Enhancing Benefits of Sleep via Memory Reactivation During Sleep

January 25, 2024
Psychology 1312
Ken Paller, Northwestern University


Professor Ken Paller holds the James Padilla Chair and directs the Training Program in the Neuroscience of Human Cognition at Northwestern University. He is a Fellow of the Association for Psychological Science, a Senior Fellow with the Mind and Life Institute, and was awarded the Senator Mark Hatfield Award from the Alzheimer’s Association. His past research has focused on human memory and consciousness. His work has contributed to the scientific understanding of conscious memory experiences as well as of memory operations that transpire in the absence of retrieval-awareness, as in intuition, bias, and implicit memory. He has also investigated memory disorders and produced evidence linking memory deficits to poor sleep. His lab’s studies of memory processing during sleep continue to help to elucidate the hidden but critical contributions of sleep to mental abilities, including remembering, solving problems, and cognitive habits that support well-being more generally. Ken has published over 200 scientific articles, reviews, and book chapters (see kenpaller.com for downloadable publications and videos).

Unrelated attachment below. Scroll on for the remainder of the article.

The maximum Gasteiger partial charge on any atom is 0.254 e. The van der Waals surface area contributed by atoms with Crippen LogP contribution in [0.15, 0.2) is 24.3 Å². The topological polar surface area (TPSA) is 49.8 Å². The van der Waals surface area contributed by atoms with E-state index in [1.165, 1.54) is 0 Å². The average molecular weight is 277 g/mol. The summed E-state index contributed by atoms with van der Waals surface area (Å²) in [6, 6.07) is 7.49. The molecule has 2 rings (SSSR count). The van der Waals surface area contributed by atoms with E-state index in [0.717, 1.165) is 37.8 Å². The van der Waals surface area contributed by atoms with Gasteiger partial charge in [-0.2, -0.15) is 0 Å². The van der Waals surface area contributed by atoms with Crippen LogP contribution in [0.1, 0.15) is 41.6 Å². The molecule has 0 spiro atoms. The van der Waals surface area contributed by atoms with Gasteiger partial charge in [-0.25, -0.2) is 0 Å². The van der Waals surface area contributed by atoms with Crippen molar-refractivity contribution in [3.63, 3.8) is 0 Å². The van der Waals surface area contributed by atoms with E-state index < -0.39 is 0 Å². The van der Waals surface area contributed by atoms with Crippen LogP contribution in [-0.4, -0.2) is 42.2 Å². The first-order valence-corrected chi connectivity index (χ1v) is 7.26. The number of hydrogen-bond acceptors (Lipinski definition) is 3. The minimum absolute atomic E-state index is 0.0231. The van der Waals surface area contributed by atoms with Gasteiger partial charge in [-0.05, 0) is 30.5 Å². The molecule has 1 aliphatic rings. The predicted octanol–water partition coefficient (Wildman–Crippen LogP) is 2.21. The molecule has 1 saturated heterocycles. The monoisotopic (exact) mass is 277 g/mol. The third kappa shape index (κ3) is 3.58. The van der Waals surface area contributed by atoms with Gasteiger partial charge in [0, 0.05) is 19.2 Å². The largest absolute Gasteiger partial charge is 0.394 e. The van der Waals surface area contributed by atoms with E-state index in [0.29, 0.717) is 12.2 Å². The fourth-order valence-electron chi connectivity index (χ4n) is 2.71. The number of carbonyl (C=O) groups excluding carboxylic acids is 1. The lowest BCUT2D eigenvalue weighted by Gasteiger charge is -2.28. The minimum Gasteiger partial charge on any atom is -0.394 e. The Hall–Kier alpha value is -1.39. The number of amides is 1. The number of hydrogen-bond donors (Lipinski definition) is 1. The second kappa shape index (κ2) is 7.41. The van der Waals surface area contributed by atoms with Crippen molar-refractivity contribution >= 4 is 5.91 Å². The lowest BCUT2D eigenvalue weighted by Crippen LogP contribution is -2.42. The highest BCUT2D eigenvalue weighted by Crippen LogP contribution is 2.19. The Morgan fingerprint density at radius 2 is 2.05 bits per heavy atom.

Sleep is essential not only for its restorative functions but also for the memory reactivation that occurs covertly during sleep. Consequently, gradual changes in information storage in the brain help to make memories available when needed. We can now study this hidden activity using brain-wave recordings and subtle sensory stimulation during sleep. As we specify more of the relevant neurophysiology, we see how learning depends critically on sleep-based processing. Memory reactivation during sleep both counteracts forgetting and facilitates problem solving, creativity, and emotional regulation. In many people, sleep-based memory processing may be suboptimal, such as when worries are excessively revisited overnight. We recently discovered a remarkable way to engage sleeping individuals in a two-way dialogue while they are dreaming, which offers new strategies for studies of sleep cognition. By learning how to harness these new perspectives on sleep, we can determine how to optimize sleep and modify memory-related brain activity at night, thereby changing the waking mind for the better.

This lecture will take place at 4 pm in Psychology 1312 on the UCSB campus and is free and open to the public.